Monopsony, Job Tasks, and Labor Market Concentration | The Economic Journal


This paper extends the monopsony literature by taking a task-based approach and estimating the causal effect of concentration on labour market outcomes. Using detailed employer-employee data from Norway, we find that our job task-based measure shows lower degrees of concentration than conventional industry-and occupation-based measures. Exploiting mass layoffs as exogenous shocks to local labour demand, we show that workers who experience mass separations in more concentrated markets have substantially worse subsequent labour market outcomes than workers in less-concentrated markets. Our results point to the existence of employer market power that is driven by the concentration of skill demand across firms.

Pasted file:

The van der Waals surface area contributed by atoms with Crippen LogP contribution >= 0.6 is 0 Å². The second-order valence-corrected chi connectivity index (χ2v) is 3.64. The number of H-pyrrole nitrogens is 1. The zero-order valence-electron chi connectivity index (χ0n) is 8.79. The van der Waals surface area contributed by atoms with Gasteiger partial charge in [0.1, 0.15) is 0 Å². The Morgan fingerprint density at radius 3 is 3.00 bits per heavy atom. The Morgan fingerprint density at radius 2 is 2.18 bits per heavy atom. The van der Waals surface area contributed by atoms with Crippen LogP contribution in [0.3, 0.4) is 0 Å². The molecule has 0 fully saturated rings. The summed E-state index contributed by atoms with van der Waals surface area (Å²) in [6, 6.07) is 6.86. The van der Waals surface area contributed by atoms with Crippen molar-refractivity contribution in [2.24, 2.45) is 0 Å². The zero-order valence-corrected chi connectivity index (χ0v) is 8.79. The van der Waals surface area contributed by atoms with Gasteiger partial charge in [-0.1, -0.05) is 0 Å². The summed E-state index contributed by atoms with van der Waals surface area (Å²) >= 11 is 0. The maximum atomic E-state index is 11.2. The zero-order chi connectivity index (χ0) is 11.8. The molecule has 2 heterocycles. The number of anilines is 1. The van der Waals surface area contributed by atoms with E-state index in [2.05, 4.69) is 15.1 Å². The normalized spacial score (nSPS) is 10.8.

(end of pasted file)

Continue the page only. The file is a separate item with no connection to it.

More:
The Economic Journal
Samuel Dodini
Postdoctoral Fellow in Labor Economics

My broad research interests include empirical explorations of the economics of labor markets, incorporating insights from behavioral economics, occupational licensing, monopsony power, education, public finance, and urban economics.